Game of Thrones 5.9: The Dance of Dragons – Review

That was probably the most horrific thing I’ve seen on Game of Thrones, and that includes the Red Wedding.

No coincidentally directed by the same man, David Nutter, this week saw Shireen of the House Baratheon and Stannis’ daughter burned by Melisandre at the stake at her parents’ consent, though her mother Selyse’s fanaticism broke after it was too late and she was watched her child burn alive.

It’s a move that has NOT happened in the books, though it seems likely to happen in the coming sixth book The Winds of Winter and, in the Inside the Episode segment provided by HBO, the writer/producers David Benioff and Dan Weiss expressed shock but understanding when Martin first informed them of Stannis’ dark decision.

It was a gut-punching episode with a horrific turn of events, but it is what the show excels at. As said previously, it pays to remember this is the show that executed Ned Stark in Season 1, Episode 9 and killed his son, wife, and daughter-in-law at a wedding in Season 3, Episode 9. It speaks to the power of the show that these moments still have a punch after years of seeing hope crushed like a watermelon by some dude “The Mountain.”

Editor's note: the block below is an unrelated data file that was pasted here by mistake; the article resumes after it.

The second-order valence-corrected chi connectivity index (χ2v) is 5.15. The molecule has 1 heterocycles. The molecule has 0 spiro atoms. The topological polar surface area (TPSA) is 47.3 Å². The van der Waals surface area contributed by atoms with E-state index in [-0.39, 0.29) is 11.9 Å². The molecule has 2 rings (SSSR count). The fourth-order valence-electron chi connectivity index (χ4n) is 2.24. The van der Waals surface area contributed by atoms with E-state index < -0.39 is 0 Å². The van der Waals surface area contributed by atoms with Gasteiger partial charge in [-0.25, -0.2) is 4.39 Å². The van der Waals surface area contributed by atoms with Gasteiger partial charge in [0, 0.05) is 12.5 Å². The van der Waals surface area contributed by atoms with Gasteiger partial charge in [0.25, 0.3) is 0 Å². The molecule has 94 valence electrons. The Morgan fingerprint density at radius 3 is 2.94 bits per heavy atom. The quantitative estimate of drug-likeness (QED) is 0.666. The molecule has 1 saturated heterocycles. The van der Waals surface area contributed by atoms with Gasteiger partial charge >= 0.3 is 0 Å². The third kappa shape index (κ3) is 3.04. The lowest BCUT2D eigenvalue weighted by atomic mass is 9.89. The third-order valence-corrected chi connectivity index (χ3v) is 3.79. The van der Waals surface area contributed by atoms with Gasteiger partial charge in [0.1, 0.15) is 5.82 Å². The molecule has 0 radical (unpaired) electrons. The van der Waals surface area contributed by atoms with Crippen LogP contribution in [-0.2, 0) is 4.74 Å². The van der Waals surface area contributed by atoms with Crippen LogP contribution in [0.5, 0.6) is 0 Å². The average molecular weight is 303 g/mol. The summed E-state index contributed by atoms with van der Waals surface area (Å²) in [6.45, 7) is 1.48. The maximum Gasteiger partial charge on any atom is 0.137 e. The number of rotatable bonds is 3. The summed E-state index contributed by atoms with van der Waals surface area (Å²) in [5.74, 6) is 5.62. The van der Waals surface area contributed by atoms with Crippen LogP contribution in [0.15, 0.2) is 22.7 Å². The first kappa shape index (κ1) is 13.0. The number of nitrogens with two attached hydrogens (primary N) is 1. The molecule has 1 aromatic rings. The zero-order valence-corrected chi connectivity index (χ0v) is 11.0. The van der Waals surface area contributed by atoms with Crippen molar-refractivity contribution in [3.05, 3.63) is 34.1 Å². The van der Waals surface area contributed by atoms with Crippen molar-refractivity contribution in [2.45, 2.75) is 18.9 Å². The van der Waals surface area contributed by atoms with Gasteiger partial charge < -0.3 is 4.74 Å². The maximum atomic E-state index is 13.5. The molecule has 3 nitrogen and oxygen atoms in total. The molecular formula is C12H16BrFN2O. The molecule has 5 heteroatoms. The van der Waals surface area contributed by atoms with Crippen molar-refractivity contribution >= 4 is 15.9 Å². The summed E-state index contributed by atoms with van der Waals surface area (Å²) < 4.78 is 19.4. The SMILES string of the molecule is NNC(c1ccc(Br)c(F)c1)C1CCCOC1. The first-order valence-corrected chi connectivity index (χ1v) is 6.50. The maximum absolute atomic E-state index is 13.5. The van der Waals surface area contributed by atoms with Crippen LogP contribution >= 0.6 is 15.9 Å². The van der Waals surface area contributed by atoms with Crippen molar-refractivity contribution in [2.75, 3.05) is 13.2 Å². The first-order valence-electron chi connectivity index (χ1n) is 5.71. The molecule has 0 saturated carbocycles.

The Wall: Jon & co.

Jon returns to the Wall with the Wildling survivors of Hardhome – including Wun Wun! – and his remaining Ranger(s). Alliser Thorne is typically less than pleased to see Jon actually succeeded in saving thousands of lives, because they’re Wildling lives. Hopefully after he hears word of the massacre by the White Walker and their wights (the correct term I should have used in my own review. My inner nerd failed me) he’ll ease up on his hardline anti-Wildling attitude. Buuuuuut I’m not holding my breath.

So Jon’s back at Castle Black, Tormund is shepherding the Wildlings onto the Gift, Gilly de-virginized Sam, and the amount of shots of Olly stink-eyeing Jon rose to 2,807 today. Like the Shireen thing (much more on that below), the subtly wore off a while ago. In any case, that is the state of the Wall going into next week’s finale. Next!

The Road to Winterfell: Stannis & co.